Overview of Electricity Sector

Just as it relies on the extraction of fossil fuels to power its economy, the province of Alberta is also heavily dependent on them for electricity production. In 2015, coal and natural gas generation accounted for the vast majority of its roughly 16,242 MW of installed capacity [i]. At the end of 2014, Alberta had over 4,600 MW of cogeneration online, meaning that most of its natural gas and biomass generation produces both electricity and steam/heat for industrial process [ii]. Because of its high dependency on fossil fuels, Alberta’s electricity sector is the most carbon-intensive in Canada, burning more coal for power than all the provinces and territories combined. In addition, it generated 47% of all Canadian emissions in the electricity and heat generation sectors in 2014 [iii]. Aside from fossil fuels, Alberta also draws power from renewable sources, including wind, hydro and biomass.

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Alberta has the only competitive wholesale electricity system in Canada [v]. Adopted in 1996, The Electric Utilities Act stipulated that all generators connected to the grid must bid each day for hourly dispatch in a spot market that matches demand with supply on a lowest-cost basis [vi]. While the Alberta Electricity System Operator (AESO) claims that deregulating Alberta’s electricity market has brought about a more diversified supply mix, critics argue the current regime provides little incentive to build anything other than natural gas plants and precludes the development of renewable technologies, which have greater up-front costs and are harder to finance despite the fact they have no fuel costs once completed[vii].

The former Alberta Progressive Conservative government was supportive of the supply mix status quo, however, the newly elected NDP has indicated it will seek an accelerated phase-out of coal-fired power. NDP premier Rachel Notley has referred to coal as “one of the single largest pollutants in Alberta” that “costs our health care millions of dollars every year and is a massive source of greenhouse gas emissions”. Accordingly, the NDP government introduced its Climate Leadership Plan on November 22, 2015, which pledges to phase out coal pollution and plants entirely by 2030 and replace two-thirds of coal-generated electricity with renewables, mainly wind power.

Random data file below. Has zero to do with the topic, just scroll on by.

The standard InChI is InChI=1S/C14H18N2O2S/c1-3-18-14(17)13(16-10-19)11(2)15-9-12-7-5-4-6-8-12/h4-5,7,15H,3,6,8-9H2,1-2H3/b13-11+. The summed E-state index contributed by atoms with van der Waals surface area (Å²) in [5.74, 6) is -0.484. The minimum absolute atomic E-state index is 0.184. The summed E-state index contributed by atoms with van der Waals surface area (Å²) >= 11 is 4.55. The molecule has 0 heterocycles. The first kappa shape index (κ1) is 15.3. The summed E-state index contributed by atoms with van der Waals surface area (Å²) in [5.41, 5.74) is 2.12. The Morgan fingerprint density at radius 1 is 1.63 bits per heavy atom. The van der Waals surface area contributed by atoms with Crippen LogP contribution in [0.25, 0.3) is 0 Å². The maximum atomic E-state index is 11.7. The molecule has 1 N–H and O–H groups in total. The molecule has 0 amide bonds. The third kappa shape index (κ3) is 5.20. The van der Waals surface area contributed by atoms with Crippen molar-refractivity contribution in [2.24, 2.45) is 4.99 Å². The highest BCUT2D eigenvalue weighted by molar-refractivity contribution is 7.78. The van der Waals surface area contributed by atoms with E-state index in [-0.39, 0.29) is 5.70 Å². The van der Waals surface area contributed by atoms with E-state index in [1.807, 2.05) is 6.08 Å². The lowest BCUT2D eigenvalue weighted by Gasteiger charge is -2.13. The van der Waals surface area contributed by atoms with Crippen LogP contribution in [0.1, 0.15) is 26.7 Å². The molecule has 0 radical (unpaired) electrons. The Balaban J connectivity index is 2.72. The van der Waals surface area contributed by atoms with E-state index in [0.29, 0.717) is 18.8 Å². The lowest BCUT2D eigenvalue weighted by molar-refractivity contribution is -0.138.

[i] Alberta Energy. 2015a. Electricity Facts. Retrieved 29 Jul 2015 from http://www.energy.alberta.ca/Electricity/681.asp

[ii] Alberta Energy. 2015a. Electricity Facts. Retrieved 29 Jul 2015 from http://www.energy.alberta.ca/Electricity/681.asp

[iii] Environment Canada, 2015. National Inventory Report 1990-2013: Greenhouse Gas Sources and Sinks in Canada. Retrieved 9 Aug 2015 from http://www.ec.gc.ca/ges-ghg/default.asp?lang=En&n=83A34A7A-1.

[iv] Environment Canada, 2015. National Inventory Report 1990-2013: Greenhouse Gas Sources and Sinks in Canada. Retrieved 9 Aug 2015 from http://www.ec.gc.ca/ges-ghg/default.asp?lang=En&n=83A34A7A-1.

[v] Alberta Electricity System Operator. 2015. Market. Retrieved 4 Aug from http://www.aeso.ca/market/153.html.

[vi] Alberta Electricity System Operator. 2015. Market. Retrieved 4 Aug from http://www.aeso.ca/market/153.html.

[vii] Blackwell, R. “Alberta NDP’s rise to power raises hopes for renewable energy”, The Globe and Mail, 10 May 2015. Retrieved 4 August 2015 from http://www.theglobeandmail.com/report-on-business/industry-news/energy-and-resources/alberta-ndps-rise-to-power-raises-hopes-for-renewable-energy/article24359711/.

 

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